After the long, hot day in Pikesville (See Hatfield, McCoys, and Street Car Racing) we continued on the road again that night. It had been a sweaty, wet day but we were many hours from our next campground and wanted to put some serious miles on. That led to our nighttime adventure cutting through the mountains.
Pikesville is located in the southeastern portion of Kentucky. It was well off the interstate and we needed to continue to head east towards Virginia. The only way to get back on track was going on county roads through West Virginia. I am always more on edge when traveling with the 42 foot trailer behind us, and this proved to be well justified that night.
Having a large fifth wheel in tow inherently has challenges of its own. We have to keep the height in the forefront of our mind. I always check http://www.aitaonline.com to verify our desired path does not have any bridges lower than 13’6”. These are common in inner cities and mountainous areas. But they can also be found in older communities as well. Even some major highways may have some. Also out east, they do not believe in tree branch trimming. Dodging those upper branches are critical as they not only scrape up the sides, skylight, and roof; but also have taken off antennas, etc. But for the most part, height has not proven to be a critical issue yet, other than at some gas stations.
The width was the next obvious hurdle. The sheer size of the beast demanded driving precision. Joel has become quite skilled maneuvering down any road, especially the narrower, back roads. Often very little shoulder existed, leaving no extra room for wind, bumps, or obstacles in the path, let alone a wayward oncoming car. Many times I watched the side mirrors going through road construction zones with only a matter of an inch or two on both sides while still traveling close to highway speeds.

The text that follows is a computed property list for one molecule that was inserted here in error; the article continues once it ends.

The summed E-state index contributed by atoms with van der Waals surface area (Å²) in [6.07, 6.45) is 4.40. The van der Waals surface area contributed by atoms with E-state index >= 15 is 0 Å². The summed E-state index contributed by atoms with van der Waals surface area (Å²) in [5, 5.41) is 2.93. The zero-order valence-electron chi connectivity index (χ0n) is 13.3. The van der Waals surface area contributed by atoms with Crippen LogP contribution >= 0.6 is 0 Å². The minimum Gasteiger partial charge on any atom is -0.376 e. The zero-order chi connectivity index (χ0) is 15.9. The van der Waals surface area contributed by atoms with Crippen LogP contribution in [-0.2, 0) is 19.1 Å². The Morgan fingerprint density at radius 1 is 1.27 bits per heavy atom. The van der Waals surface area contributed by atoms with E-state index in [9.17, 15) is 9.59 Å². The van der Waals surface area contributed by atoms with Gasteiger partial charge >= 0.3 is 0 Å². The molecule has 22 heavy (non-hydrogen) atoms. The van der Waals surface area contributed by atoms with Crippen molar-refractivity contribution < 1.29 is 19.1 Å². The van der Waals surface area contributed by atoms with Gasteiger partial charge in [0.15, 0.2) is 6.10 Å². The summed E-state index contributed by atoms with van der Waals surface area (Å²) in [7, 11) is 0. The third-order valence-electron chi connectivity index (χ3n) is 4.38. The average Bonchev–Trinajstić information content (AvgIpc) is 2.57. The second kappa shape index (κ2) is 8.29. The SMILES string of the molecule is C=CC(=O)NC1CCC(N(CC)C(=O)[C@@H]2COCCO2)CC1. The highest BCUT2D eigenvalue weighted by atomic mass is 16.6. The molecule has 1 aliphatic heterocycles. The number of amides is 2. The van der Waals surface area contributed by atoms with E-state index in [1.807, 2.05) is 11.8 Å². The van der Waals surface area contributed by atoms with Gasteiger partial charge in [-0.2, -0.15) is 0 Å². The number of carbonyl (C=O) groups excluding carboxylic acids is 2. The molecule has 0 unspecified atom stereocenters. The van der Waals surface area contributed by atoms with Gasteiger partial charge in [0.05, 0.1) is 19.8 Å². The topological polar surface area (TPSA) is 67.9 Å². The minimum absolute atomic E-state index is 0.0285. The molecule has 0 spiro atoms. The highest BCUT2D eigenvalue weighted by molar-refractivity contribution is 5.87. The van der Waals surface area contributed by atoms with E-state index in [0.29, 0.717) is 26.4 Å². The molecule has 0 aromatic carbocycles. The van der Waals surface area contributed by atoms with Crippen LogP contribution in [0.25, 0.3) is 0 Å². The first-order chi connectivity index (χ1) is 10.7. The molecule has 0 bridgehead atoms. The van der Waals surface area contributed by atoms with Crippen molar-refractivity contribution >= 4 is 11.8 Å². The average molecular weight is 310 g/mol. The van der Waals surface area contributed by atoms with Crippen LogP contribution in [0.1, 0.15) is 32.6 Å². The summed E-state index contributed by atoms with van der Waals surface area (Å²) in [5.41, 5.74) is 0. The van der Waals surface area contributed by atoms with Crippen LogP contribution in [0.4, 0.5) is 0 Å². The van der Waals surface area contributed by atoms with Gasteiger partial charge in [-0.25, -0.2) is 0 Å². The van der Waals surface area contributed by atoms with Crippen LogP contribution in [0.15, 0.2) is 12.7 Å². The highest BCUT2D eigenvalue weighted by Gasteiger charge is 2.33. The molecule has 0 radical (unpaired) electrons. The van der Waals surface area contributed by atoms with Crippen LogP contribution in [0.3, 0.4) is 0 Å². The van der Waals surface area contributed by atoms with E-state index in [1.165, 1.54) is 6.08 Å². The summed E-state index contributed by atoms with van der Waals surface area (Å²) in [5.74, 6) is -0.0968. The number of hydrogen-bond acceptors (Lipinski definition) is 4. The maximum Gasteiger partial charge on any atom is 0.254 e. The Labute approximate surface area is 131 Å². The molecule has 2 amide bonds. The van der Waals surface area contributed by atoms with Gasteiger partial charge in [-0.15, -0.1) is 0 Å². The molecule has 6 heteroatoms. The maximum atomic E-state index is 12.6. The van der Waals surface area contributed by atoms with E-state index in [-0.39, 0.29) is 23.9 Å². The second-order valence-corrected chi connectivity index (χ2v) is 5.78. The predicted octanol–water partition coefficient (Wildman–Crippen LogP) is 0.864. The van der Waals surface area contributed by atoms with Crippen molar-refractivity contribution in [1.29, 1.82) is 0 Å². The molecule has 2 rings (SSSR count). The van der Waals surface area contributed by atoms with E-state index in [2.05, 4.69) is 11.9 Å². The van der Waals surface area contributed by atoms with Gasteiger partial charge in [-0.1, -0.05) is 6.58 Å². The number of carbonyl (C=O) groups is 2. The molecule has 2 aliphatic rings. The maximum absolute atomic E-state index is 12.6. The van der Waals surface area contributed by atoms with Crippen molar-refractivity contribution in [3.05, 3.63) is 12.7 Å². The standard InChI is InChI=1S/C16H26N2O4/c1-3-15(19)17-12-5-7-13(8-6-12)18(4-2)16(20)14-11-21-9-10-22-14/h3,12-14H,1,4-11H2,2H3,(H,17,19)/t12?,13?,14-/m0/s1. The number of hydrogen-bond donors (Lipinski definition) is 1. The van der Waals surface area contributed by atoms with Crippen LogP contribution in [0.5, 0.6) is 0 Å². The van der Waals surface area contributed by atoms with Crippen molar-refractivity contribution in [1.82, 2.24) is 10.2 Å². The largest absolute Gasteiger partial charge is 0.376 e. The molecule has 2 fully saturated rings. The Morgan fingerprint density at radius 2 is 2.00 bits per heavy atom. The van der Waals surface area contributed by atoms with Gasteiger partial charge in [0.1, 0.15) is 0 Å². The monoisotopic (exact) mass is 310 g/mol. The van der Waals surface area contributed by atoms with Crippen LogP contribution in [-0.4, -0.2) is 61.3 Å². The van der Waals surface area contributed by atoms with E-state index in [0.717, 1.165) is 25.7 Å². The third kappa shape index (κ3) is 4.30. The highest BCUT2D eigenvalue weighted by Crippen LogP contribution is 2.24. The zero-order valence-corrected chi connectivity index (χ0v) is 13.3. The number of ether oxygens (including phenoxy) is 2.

Height and width are the standard issues, but that night we also had our 65 foot length to contend with. We are used to taking wide turns and still cutting it tight to the curbs, but these roads brought back the Rocky Mountains memories of the West. Though the altitude did not exceed that of the Rockies, some of the switchbacks were tighter. With headlights as the only light shining through the blackness, Joel had to cross into the on-coming traffic lane at each of the tight curves. The steeply banked roads assisted him as he cranked the steering wheel sharply to the right. The rear trailer tires edged closely to the roadside. No sooner once the trailer was straightened out behind us again, Joel had to turn sharply to the left. The rear trailer tires trailed the opposite edge on the on-coming traffic lane.
Back and forth, back and forth he went. He would have had a time of his life if he was in a corvette or the like… but he wasn’t. What if another vehicle comes? At least their headlights cued Joel in time to allow them to pass before he hit the next curve. Being flatlanders, I felt we were much more cautious than the other trucks passing us in the other direction. They were obviously confident that theirs was the “biggest truck that wins”.
I listened as the exhaust brake screamed, keeping us at a reasonable pace on the declines. The engine roared equally on the inclines, as the diesel was sucked down. Most of the way that night was like this. I was grateful for the lack of traffic that daytime would probably have brought. Shortly after 1 am on Sunday, we started seeing an increase of traffic in the area. I prayed it was a mining shift ending rather than a pile of people leaving remote bars. Fortunately, no issues.
We finally made it to an interstate after 2am. Enough traveling for one night. We put on a good 5 hours and were less than an hour from the next campground. God kept us safe once more.
Until we meet again,
ps: A note on the picture…Fortunately this one was taken when we did not have the trailer behind us. Those switchbacks were intense.